The Toledo Maya Land Rights Commission was set up by the Government of Belize to implement the consent order given by country's highest court, the Caribbean Court of Justice. In that case, the Government conceded last year that Maya Customary Land Tenure exists, and that they will work to preserve those rights by putting them in a formal land system. To do that, however, the Government has to consult with the Maya people to determine what that customary land tenure system will actually look like.
But, after months of inactivity following the end of the case, the Commission was put together to start that very-important consultation process. Since early this year, the Commission, headed by former minister Lisel Alamilla, has been making baby steps. They have the very daunting task to consult with each of the 39 villages, which according to the Commission, have asked to be met with one by one so that they can discuss important issues such as who they have appointed to represent their interest.
And prevailing wisdom would be that it is the very same TAA and MLA have been the ones appointed to represent those interests, but the Maya Land Rights Commission says that they can't just assume that the Maya have made that decision without first confirming it by a consensus. Today, they held a breakfast meeting with the press to discuss that and other incorrect assumptions being made which is causing the relationship between the Maya spokespersons to remain adversarial and counterproductive. Here's the Commission's legal consultant, Queen's Counsel Anthony Ross, who's in country, explaining the difficulty that the commission has been facing while trying to dialog with the Maya in the past few weeks:
Anthony Ross, QC, Expert Consultant, Commission
"The difficulty is that the Maya people seem to be getting 2 different messages. One appears to be that there is still a sense that there is something adversarial that's happening. We are of the view, the commission is of the view that we are past the adversarial process. There is no longer any conflict, it is a matter of reading the order and recognizing that the order is something that had been put together by legal counsel for those who are advancing because of the Mayan people and the government. They have come to their own conclusion as to how this matter should be resolved. It is represented in the order and it is our function to assist in giving life to that order. In my view, one of the most salient more points is that it's a consultative process and it is not a consultation as to find out which is the starting point. The starting point is already defined, it is the order and if we can get the other sides to come and have good understanding of both sides on what the order says."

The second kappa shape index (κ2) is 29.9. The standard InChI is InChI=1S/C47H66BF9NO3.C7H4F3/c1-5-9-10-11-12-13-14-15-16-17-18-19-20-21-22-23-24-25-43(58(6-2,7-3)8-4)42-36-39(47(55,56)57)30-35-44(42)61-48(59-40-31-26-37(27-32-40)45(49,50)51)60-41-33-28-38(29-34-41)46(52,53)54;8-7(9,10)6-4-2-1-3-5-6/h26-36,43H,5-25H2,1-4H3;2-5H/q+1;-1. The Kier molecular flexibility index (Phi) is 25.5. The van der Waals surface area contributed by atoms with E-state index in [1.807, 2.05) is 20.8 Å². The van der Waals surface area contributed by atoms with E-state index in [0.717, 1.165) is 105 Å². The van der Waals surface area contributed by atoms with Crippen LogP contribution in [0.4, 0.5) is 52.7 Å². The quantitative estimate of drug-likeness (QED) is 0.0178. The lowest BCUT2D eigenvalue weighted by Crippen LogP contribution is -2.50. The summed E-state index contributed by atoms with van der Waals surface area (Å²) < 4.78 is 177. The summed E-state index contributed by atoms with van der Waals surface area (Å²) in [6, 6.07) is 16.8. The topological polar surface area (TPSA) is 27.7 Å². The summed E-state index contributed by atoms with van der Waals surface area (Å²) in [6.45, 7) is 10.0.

"Can you tell us about how long this process will have to take, give us an idea of a timeline because I get the sense that people want results now?"
Lisel Alamilla, Head, Toledo Maya Land Rights Commission
"I don't think there is any timeline. This is not a project that has a very clear beginning and a very clear end. It is a process that will unfold as we go along, it is of course in an area that is geographically very difficult to access. It involves, at least in Toledo District, 50 villages, so there's no timeline to say. It really depends on the willingness of the people to come to the table to start the dialogue with the government of Belize through the commission."
The Commission also wished to clarify the exact wording of the consent order, which they assert has not been fully explained to the 39 communities.
There are several important paragraphs and one of them is paragraph 3, which speaks to the process of formalizing those rights, says, "...The court accepts the undertaking of the Government to, in consultation with the Maya people or their representatives to developed the legislative, administrative, and/or other measures necessary to create an effective mechanism to identify and protect the property and other rights arising from Maya Customary Land tenure..."
This portion of the judgment, according to the Commission, is important because they are mandated to find out beyond doubt if the Maya Leaders Alliance, the Toledo Alcaldes Association, or SATIIM, are indeed unanimously chosen to represent the 39 Mayan villages.
That involves going to and meeting with each of the villages. Thereafter, the Commission will start the long process of consulting, which could take months.